Impacting Patients through Increased Options for Treatment

The Office for Clinical and Translational Research (OCTR) provides investigators with clinical trial development, management and regulatory services, research tools, recruitment and retention services, and personnel to support pediatric and adult clinical research studies.

In November 2010, David Neal Franz, MD, Darcy Krueger, MD, PhD, and other collaborators published a groundbreaking report in the New England Journal of Medicine regarding the use of everolimus in patients with tuberous sclerosis complex (TSC) who have subependymal giant cell astrocytomas (SEGAs). This study was instrumental in demonstrating significant tumor volume reduction and decrease in seizure frequency, resulting in the US Food and Drug Administration’s (FDA) accelerated approval of everolimus in this patient population.

More recently, in November of 2015, researchers published the final analysis from a five-year longitudinal study confirming that everolimus continues to demonstrate a sustained effect on SEGA tumor reduction over five or more years of treatment. The analysis also establishes safety and efficacy in the long-term treatment of SEGA associated with TSC. This oral medication provides an alternative therapeutic option to patients who would otherwise require surgery, significantly impacting the lives of TSC patients.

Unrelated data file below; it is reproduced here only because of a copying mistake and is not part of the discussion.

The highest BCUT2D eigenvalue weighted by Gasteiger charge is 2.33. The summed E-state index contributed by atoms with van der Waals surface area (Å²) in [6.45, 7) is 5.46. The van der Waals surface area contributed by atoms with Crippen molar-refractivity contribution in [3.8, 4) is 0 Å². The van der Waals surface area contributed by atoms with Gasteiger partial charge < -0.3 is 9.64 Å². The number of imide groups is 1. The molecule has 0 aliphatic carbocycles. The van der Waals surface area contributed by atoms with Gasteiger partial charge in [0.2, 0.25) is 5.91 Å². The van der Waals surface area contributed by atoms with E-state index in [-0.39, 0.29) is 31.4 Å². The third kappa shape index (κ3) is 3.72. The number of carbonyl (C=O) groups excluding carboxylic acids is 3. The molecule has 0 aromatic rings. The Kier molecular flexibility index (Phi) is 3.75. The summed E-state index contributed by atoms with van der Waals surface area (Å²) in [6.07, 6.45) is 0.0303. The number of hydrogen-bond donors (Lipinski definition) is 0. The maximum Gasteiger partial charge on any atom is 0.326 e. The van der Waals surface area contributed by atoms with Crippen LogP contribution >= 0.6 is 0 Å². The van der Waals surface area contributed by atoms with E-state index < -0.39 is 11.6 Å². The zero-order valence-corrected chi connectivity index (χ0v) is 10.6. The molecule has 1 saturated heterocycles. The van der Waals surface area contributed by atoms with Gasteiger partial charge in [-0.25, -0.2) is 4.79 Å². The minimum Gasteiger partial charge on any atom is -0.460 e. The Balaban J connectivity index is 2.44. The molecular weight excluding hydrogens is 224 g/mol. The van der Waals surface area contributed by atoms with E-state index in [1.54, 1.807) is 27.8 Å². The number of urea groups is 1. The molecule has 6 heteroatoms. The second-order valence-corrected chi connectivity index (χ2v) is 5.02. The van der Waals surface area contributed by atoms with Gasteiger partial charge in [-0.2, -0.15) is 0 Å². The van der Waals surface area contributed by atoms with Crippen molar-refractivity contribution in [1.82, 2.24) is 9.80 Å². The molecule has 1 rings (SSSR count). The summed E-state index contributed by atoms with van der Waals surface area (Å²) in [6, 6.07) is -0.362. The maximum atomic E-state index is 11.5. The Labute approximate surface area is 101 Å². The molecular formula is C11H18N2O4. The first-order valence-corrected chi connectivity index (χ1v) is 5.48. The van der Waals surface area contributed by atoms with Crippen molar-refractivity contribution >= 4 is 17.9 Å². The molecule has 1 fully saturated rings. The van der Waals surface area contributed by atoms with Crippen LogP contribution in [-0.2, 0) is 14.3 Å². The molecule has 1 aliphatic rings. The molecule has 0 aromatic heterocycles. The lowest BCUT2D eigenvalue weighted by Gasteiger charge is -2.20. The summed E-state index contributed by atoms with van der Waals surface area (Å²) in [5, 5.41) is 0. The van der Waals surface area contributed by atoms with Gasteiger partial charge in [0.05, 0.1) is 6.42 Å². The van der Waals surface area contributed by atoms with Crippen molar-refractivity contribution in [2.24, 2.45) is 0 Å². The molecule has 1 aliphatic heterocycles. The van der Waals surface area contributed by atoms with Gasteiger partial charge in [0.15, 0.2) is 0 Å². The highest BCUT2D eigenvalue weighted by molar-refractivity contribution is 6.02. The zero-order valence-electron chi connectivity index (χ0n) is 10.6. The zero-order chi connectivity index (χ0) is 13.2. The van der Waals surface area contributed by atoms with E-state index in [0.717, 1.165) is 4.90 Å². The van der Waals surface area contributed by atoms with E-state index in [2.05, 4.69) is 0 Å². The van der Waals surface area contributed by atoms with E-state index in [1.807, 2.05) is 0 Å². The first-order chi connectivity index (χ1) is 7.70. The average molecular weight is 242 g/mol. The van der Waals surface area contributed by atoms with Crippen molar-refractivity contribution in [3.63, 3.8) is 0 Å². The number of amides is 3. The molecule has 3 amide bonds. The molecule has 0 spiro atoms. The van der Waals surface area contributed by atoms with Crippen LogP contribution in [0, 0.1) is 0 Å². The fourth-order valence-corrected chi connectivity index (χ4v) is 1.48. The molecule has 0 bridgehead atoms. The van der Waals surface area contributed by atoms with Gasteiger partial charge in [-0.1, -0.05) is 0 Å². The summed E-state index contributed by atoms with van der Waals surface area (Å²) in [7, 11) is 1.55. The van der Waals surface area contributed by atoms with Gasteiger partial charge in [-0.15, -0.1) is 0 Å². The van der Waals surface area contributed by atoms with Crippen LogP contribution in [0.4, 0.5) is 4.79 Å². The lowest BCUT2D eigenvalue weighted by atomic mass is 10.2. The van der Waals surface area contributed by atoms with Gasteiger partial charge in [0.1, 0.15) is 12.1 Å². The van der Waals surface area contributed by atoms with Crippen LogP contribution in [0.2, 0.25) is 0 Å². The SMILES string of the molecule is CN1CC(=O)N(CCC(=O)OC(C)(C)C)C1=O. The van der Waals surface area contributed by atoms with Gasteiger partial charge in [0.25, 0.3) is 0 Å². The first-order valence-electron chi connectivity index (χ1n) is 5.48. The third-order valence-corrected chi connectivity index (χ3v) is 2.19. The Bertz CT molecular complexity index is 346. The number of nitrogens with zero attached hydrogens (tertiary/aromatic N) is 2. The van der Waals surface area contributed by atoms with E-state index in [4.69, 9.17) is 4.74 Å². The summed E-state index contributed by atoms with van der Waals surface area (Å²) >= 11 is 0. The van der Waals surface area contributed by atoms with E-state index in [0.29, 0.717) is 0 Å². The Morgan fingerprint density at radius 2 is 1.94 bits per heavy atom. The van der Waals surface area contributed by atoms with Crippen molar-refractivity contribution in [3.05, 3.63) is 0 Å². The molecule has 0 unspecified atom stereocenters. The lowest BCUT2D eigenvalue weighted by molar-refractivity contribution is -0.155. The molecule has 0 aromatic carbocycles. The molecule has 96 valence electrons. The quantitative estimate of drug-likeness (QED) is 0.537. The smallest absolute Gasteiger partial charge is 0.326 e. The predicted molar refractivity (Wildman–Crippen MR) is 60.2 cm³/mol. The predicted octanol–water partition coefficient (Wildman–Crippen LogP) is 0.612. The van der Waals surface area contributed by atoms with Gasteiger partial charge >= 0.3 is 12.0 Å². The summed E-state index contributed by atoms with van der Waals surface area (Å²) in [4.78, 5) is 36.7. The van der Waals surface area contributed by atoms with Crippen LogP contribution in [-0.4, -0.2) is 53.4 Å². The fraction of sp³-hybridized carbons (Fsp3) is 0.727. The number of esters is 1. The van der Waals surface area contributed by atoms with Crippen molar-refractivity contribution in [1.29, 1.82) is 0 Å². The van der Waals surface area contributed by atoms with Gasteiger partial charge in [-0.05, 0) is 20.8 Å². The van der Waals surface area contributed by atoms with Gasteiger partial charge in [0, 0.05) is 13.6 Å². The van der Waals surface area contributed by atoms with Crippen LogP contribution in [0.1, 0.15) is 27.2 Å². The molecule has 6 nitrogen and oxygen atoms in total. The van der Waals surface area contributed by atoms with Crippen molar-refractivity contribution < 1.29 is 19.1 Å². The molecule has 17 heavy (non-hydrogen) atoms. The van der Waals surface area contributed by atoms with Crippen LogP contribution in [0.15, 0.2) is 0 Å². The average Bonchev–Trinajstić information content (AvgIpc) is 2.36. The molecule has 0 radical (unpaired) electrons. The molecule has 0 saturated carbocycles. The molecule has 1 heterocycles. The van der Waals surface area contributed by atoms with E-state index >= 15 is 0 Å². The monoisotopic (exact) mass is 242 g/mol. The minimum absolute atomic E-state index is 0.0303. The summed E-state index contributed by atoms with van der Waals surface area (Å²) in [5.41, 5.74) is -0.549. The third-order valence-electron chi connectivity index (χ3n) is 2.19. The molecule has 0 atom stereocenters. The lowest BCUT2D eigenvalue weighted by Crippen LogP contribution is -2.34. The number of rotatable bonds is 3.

Translational and clinical team members within the OCTR worked alongside Dr. Franz and Dr. Krueger to help move this promising drug through the FDA, and into the hands of TSC patients. Throughout the course of these everolimus studies, translational specialists partnered with Dr. Franz and the TSC research team to provide regulatory oversight, support for FDA and IRB submissions, as well as monitoring services. In addition, OCTR research nurses and study coordinators supported these studies by conducting study visits with patients, and collecting data for analysis.

OCTR experts will continue to support investigators and clinicians in their ongoing efforts to find safe, and effective, treatments for TSC patients, with the goal to improve treatment options and outcomes for patients. These investigators and clinicians at Cincinnati Children’s collaborate to head up the world’s largest TSC clinic, caring for children and adults with TSC.